First gene-edited cloned dog may open gates to more cloning and help fight human diseases

| | July 14, 2017
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This article or excerpt is included in the GLP’s daily curated selection of ideologically diverse news, opinion and analysis of biotechnology innovation.

Last week, Beijing-based biotech company Sinogene introduced Longlong to the world, a cute beagle puppy that is the first dog ever cloned using gene-editing. Longlong was born from a surrogate mother on May 26th, and even though he looks and acts like any other puppy, he’s genetically identical to another dog, 2-year-old Apple. Like Longlong, Apple was born in a laboratory and used to research human diseases.

Lai Liangxue, the lead scientist at Sinogene, thinks animal cloning, although controversial, is necessary for learning about human disease prevention. Lai told Sixth Tone that Longlong’s success means that Chinese biotech companies will be able to conduct biomedical research on their own clones — which is also much cheaper than gene-editing.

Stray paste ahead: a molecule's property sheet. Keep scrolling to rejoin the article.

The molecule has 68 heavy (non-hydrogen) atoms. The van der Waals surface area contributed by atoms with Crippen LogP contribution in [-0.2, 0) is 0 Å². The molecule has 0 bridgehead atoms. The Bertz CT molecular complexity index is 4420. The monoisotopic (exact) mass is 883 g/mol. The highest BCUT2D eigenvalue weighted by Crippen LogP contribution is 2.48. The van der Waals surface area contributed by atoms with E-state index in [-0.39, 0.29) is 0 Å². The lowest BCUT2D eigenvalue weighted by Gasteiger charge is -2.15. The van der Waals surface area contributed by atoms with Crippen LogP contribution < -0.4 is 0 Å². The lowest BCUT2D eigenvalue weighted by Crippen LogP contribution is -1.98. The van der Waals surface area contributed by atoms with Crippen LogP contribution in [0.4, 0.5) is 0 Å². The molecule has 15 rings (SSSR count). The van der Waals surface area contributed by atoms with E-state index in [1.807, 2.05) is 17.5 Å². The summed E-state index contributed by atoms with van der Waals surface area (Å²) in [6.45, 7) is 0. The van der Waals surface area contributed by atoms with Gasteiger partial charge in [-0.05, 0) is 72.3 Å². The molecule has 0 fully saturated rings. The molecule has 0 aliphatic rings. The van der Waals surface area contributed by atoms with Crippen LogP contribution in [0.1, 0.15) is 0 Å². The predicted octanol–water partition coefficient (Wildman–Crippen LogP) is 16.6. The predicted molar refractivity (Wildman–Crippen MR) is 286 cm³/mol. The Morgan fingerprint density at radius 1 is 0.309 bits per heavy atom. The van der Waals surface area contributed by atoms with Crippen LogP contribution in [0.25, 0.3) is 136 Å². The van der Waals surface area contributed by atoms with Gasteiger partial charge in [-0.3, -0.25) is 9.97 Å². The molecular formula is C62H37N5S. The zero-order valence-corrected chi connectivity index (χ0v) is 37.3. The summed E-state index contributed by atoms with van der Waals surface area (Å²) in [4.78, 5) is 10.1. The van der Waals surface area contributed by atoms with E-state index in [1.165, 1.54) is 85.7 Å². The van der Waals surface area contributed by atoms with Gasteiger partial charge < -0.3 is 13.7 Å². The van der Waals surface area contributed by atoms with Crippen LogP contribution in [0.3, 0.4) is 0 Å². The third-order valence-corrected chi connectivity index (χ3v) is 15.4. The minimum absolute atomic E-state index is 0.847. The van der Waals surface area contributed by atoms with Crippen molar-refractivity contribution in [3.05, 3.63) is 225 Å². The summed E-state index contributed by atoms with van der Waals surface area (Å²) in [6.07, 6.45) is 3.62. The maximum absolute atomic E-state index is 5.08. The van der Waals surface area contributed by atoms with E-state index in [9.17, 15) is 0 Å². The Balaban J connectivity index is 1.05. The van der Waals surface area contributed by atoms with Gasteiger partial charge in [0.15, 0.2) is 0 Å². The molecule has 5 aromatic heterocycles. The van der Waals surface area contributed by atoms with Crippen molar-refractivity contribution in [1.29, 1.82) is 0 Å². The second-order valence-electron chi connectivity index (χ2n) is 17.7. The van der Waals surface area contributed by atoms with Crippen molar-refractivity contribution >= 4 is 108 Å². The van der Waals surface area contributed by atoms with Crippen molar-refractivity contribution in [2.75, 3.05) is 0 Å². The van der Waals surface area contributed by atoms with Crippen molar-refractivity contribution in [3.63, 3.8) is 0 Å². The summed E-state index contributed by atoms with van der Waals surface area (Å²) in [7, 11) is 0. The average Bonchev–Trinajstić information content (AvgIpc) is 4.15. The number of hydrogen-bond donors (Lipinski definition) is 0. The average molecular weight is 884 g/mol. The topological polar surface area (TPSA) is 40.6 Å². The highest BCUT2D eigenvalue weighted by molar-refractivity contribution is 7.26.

Meanwhile, Shi Zhensheng, a researcher and professor at China Agriculture University, believes that cloning dogs will benefit both man and man’s best friend. “The gene-edited dogs have great advantages in helping scientists to research human medicine and genetic diseases, also promoting the study on veterinary medicine,” he said, according to CGTN.

Several pet owners have already come forward, Zhao said, seeking to bring beloved family dogs back to life. In South Korea, this sort of thing costs up to $100,000. The cloning of Longlong cost the company 10 million yuan ($1.5 million), a price that Zhao hopes to cut significantly in the coming years.”Our price will be half of that,” he said. “We hope to popularize [such cloning] for the public.”

The GLP aggregated and excerpted this blog/article to reflect the diversity of news, opinion, and analysis. Read full, original post: Scientists show off world’s first dog cloned through gene-editing, hope to start producing pets in mass

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